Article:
This is a story of unintended consequences.
In 1888, the secret ballot seemed like a good idea. By the 19th century, the voting process had become a rough business. It was a public affair—a mix of carnival, marketplace, celebration, social gathering and auction block where votes could be bought and sold.
The voter and the crowd
After slipping through the crowd, perhaps avoiding a thug or two, the voter arrived with a colored ballot, courtesy of a political party, deposited it in the ballot box for all to see, and then joined the cluster of voters and bystanders to drink, dance, watch and debate the virtues of one candidate over another.
The turnout was high—as high as 82 percent in 1878. Like any community event, it was a time to see and be seen, to feel that on one day, at least, “everyone” was a part of the political process.
But there was discontent among the political class. Progressives argued that people should be able to vote in private to shield them from bullies and bribes.
Conservatives worried that the “wrong sort of people”—the poor, the immigrant, the freed slave, the illiterate—were tipping the government in the direction of 19th-century liberalism.
It seemed time for a reform. And reform they did—literacy tests, poll taxes and the registration process itself. Each, a barrier. Still, the turnout remained high.
So, in the late-1800s, a new idea emerged–the secret ballot, and that helped make voting a “civilized affair.” Private and orderly … and drab. But something was lost—the civic celebration, the public gathering. And, except for conventions and rallies, there was nothing to replace it. Lost—the community stage, civic thrill and social identity.
No wonder turnout dropped from 82 percent to 50 percent, where it has remained. The United States is now near the bottom of the list of democratic countries in terms of voter turnout, 26th out of 32.
This loss of “social identity” was important. It is what bonds us and is the source of our personal pride and identity. It is reflected in our rallies and protest marches. It is why we proudly say “We are Americans” or why we root for our hometown team and wear its jerseys.
When voting became secret, we lost a space to proclaim our civic identity and display our social duty.
A solution for the 21st century
We should not return to the 19th century voting marketplace. But if we wish to increase voter participation and civic engagement, we must rediscover ways to recreate a civic stage, to make the community of voters more visible.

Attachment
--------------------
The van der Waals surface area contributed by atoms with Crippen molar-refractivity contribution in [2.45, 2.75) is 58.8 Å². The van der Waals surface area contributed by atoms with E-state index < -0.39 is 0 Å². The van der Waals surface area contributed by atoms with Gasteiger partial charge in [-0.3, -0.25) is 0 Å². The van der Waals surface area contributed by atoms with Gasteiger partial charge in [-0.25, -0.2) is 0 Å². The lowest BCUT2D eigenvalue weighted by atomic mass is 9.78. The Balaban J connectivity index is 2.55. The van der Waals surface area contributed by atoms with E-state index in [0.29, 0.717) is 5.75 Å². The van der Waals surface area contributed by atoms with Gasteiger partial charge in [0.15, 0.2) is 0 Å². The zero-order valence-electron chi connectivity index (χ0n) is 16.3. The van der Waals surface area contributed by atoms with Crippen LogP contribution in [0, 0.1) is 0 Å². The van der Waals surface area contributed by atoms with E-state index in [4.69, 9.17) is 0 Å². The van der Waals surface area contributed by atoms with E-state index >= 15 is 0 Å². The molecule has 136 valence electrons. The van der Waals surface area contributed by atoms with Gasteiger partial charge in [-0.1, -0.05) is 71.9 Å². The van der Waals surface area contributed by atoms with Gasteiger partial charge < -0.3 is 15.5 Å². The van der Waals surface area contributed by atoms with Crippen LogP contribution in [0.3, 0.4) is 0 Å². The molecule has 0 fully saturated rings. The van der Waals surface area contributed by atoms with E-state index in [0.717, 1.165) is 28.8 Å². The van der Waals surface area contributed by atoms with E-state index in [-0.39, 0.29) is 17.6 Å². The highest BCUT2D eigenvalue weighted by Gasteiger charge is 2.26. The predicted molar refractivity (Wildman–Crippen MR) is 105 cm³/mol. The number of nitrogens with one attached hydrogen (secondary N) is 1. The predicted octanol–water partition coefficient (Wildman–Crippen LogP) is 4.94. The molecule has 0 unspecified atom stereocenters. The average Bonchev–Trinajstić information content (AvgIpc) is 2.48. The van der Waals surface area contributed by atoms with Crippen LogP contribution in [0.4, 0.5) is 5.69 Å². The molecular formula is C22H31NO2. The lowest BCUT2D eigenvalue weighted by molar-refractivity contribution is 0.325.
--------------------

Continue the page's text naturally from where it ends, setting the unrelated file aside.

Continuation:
Now being considered is a host of reforms, many with the laudable intent of getting more people to vote. But each of them—mail-in ballots, online voting, early voting, and automatic registration—will make the act of voting less visible and go further in dismantling the civic stage.
Getting on the civic stage
If we want to rebuild a public space that includes “the voter,” we might look to a few approaches.
- We could make public the names of those who vote—not whom they voted for. It is time to give recognition to the voter. In a democracy, the voter is (or should be) the most important actor.
- We could make voting a competition—not the competition for office but the competition among communities to see which has the highest percentage of voters: the “winning community to receive a cash prize in support of its schools, parks or some other civic priority. The community that works together for a common goal asserts its pride of collective strength.
- We could make voting a team sport with members wearing team colors—in this case, a badge or a sweatshirt proclaiming “I am a voter” worn in the month prior to the election. There’s pleasure, excitement and passion when we see “our team” and the fans together.
It is time to rebuild the civic stage and then step onto it.
Neil Kleinman is professor (emeritus) of innovation and entrepreneurship at the University of the Arts, where he was director of the Corzo Center for the Creative Economy and dean of the College of Media and Communication. He is also a lawyer and co-founder of the BroadSide Collective LLC., a social impact group. For those interested, the Collective offers free downloadable tag lines to add to email addresses, a Zoom backdrop, and formats for Window/Car Cards or Posters here.
It’s election season in Philadelphia. Are you all set to vote?
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- Find your polling place and other post-registration facts
- Check out who’s running and what are the ballot questions